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Cataloged in Psychology

120 Years Ago, Dostoevsky Explained Trump With Remarkable Accuracy

Renowned Russian novelist and philosopher, Fyodor Dostoyevsky, wrote his final novel, The Brothers Karamazov, in 1879. Remarkably, his description of the primary character, the patriarch and“buffoon” Fyodor Karamazov, sounds an awful lot like the sitting president.

In his book, Nobody Hates Trump More Than Trump: An Intervention, David Shields deconstructs the psyche of Trump and the cultural context that created him. This passage is an excerpt from Chapter II, The Frenzy Of The Invisible.

In The Brothers Karamazov, Dostoevsky describes the patriarch, Fyodor Pavlovich:

“He was a strange type yet one rather frequently met with, precisely the type of man who is not only worthless and depraved but muddleheaded as well—one of those muddleheaded people who still handle their own little business deals (if nothing else) quite skillfully….He was married twice and had three sons….There never was mutual love, either on the bride’s part or his own, despite the beauty of Adelaida Ivanova [his first wife]. He was a great sensualist all his days, always ready to hang on any skirt that merely beckoned to him….As a father, he did precisely what was expected of him; that is, he totally and utterly abandoned his child by Adelaida Ivanova, not out of malice toward him and not from any wounded matrimonial feelings but simply because he totally forgot about him….Fyodor Pavlovich was fond of play-acting, of suddenly taking up some unexpected role right in front of you, often when there was no need for it and even to his own real disadvantage….He saw and got to know his father, Fyodor Pavlovich, for the first time only after his coming of age, when he arrived in our parts with the purpose of settling the question of his property with him. It seems that even then he did not like his father; he stayed only a short time with him and left quickly, as soon as he had managed to obtain a certain sum from him and made a certain deal with him concerning future payments from the estate, without being able to learn from his father either the value of the estate or its yearly income. Fyodor Pavlovich saw at once (and this must be remembered) that Mitya had a false and inflated idea of his property. Fyodor Pavlovich was quite pleased with this, as it suited his own designs….Fyodor Pavlovich, though he led a wild, drunken, debauched life, still never stopped investing his capital and always managed his deals successfully, though of course almost always somewhat shabbily….Loose women would gather in the house right in front of his wife, and orgies took place….Three or four years after his second wife’s death, he set off for the south of Russia and finally wound up in Odessa, where he lived for several years in a row. First, he made the acquaintance, in his own words, of ‘a lot of Yids, big Yids, little Yids, baby Yids,’ but he ended up later being received ‘not just by Yids but by Jews, too.’ We may assume it was during this period of his life that he developed his special skill at knocking money together and knocking it out of other people….He now loved to be outrageous with the female sex, not simply as before, but even in a more repulsive way. He soon became the founder of a number of new taverns throughout the district. Many inhabitants of our town and district immediately got into debt with him, naturally on the best securities. Lately he had become bloated; he began somehow to be erratic, lost his self-control, and even fell into a sort of lightheadedness; he would start one thing and end up with another; he became scattered.”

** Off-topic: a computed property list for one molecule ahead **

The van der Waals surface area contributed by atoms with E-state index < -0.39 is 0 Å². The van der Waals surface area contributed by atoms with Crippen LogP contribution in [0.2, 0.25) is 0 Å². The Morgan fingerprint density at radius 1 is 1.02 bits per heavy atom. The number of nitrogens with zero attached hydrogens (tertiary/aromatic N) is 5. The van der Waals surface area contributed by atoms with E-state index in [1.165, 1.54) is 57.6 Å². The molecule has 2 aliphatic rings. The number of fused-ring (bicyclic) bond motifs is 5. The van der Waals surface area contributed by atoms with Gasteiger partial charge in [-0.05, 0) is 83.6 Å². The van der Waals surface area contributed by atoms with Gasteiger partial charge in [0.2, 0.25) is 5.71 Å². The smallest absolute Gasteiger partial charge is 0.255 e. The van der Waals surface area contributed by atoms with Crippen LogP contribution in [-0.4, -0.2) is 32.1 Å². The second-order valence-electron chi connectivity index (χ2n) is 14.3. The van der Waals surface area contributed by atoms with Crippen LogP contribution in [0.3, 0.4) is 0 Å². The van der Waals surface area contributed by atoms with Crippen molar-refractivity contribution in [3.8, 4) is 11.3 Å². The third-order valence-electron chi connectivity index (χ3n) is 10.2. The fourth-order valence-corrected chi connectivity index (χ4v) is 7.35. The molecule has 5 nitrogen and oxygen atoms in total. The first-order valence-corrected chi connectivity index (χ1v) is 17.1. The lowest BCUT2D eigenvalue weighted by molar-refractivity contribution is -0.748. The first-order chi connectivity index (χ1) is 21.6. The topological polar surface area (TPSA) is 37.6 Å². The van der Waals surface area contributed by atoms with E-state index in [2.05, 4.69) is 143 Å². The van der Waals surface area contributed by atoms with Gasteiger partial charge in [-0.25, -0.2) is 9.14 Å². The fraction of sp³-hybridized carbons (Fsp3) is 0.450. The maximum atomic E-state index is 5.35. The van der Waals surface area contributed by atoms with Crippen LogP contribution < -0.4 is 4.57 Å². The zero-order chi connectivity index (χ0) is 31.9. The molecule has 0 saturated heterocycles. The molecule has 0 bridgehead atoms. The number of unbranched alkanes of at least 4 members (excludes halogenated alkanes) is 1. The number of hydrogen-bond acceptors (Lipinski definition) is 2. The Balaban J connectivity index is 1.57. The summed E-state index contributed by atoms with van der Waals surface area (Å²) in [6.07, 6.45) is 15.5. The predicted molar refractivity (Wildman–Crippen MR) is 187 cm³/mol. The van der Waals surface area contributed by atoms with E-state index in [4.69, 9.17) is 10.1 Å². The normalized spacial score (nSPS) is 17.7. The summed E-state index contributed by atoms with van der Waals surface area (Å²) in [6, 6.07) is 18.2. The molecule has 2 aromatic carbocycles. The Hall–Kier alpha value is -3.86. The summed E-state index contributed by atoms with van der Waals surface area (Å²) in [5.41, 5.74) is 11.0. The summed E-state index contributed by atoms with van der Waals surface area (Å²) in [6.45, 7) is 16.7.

David Shields

David Shields is the internationally bestselling author of twenty-two books, including Reality Hunger (named one of ...